Avi: Very exciting. It shares with people around the world the deepest need to know about the loss of parents.

Matt: And who am I as a result of that?

Avi: …if you are four, five, six years old, something like that will stay with you till the grave.

I like the parents stuff, I guess I was more curious about if there was always a decision to include the spider bite, or if there was ever a point where you were going to rush that through and maybe do more flashback?

Avi: It didn’t belong there from a creative standpoint. It’s a different spider bite, because the whole story here is about this boy who actually has a lot of inner strength, who loves his aunt and uncle and, unfortunately, like many many kids out there, without parents, they don’t want to seem ungreatful to the adopted parents, because it makes you feel as a parent: “Am I doing something wrong?”

But those are two separate ideas. So me as a fan, I’m reading about John Malkovich is going to be the Vulture and he’s going to pass this down to his daughter the Vultress, and I’m wondering if Peter Parker’s parents are also part of this generational theme. Did that carry over from 4 or was it just: “Let’s go back to Peter Parker and see what comes out?”

Matt: That wasn’t a part of the conversation on 4, the parents, to be honest with you. It wasn’t.

Avi: Actually, we wanted to keep it away from it.

Matt: It didn’t fit into the three movies, you’d have to go back in time-

“All of a sudden-”

Matt: Yeah.

Avi: To be honest about it, I felt this was such a big new direction that it belonged in its own world

Matt: Yes!

Avi: The parents story, obviously, a lot of questions still need to be answered because our format of the movie is a unique please to be able to have a story  about a kid who has a lot of questions opening the Pandora’s box, starting to look for answers, answers are making him do things that acre being done…he’s causing things to happen.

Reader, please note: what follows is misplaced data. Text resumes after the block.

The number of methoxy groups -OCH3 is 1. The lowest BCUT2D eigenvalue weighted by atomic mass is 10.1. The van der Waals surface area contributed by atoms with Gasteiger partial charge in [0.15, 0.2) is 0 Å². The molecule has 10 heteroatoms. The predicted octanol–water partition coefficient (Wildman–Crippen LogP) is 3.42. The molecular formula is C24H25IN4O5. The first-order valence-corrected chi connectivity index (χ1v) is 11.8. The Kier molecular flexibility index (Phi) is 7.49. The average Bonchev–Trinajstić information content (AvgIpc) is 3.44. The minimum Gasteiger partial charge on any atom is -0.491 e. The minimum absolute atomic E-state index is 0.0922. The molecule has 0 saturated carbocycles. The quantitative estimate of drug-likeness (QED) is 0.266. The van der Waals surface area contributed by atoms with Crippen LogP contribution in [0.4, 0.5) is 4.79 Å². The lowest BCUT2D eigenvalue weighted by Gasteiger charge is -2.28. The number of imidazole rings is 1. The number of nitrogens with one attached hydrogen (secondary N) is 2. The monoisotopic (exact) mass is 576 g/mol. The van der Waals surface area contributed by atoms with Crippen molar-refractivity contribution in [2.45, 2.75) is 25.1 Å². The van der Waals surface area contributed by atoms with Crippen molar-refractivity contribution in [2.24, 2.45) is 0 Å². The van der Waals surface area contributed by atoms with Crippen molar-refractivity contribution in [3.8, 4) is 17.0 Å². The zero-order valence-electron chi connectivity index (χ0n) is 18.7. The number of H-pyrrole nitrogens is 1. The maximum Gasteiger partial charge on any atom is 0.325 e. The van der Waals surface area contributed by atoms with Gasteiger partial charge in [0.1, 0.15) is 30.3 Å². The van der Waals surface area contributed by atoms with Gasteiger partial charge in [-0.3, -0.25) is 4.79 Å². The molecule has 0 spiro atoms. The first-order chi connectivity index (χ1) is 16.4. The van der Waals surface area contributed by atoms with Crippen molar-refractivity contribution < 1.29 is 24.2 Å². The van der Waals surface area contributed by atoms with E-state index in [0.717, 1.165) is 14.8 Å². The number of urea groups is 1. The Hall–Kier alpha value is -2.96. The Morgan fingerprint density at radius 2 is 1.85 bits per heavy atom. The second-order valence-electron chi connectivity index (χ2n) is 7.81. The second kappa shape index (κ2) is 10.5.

Avi: He’s taking unnecessary risks because he’s getting deeper and deeper into it. That’s a very unique spot for a movie.

Matt: There could never be, in our minds, a version of this movie without the spider bite because it;s a different interpretation of Peter Parker. What Avi’s saying is: What’s unique about this Peter Parker – his parents leave him and he’s left with, what? A briefcase. That’s all he knows. And what’s in that briefcase is a piece of paper and on that piece of paper is a forumla, and what he does with that is goes on a quest, this quest takes him to Oscorp. At Oscorp, he ventures into a room that clearly says: “Do not come in” and gets bitten by a Spider. So it’s a different idea than a spider drops down when he’s on a field trip and bites him.

Avi: It’s not a casual thing, it’s part of the search.

Matt: And it’s part of who he is. So this Peter Parker literally opens Pandora’s box and inside he literally finds a spider. So it’s not just “Oh, this is another version of the spider bite” it has a different meaning in the story and it goes to the core of who he is.

I guess spilling out of that, it seems with the genetic mixing story line and the end credits tease, that we’re starting to discuss down in the press room isn’t Norman Osborn but somebody else -

Matt: Yeah. Keep us posted on that.

We’re trying! Is this you setting up a new series of Spider-Man where he’s the one who has opened Pandora’s box? Like more of a Batman where he creates his own villains.

Matt: Very definitely.

He didn’t realize that great responsibility came with great power before he already screwed up.

Matt: That’s right.

Okay, cool.

Matt: You’re right on.

I hear the Oscorp building was almost in Avengers?

Matt: Yes. How do you know?

We all talk down there.

Matt: We just told somebody that minutes ago.

Yeah, we try to make your interviews progressively harder.

Avi: It’s a sad story. A close, close friend and college passed, Michael Riva-

Matt: Our production designer.

Avi: And he designed the most amazing ominous building that looks like it was born for New York. And we had a meeting with Kevin [Fiege] and we looked at it and we kind of thought it would be cool to have this building in The Avengers, in any – in all of these movies-

Matt: So you’d have these two towers on the skyline.


Avi: The viage of New York now will be connected.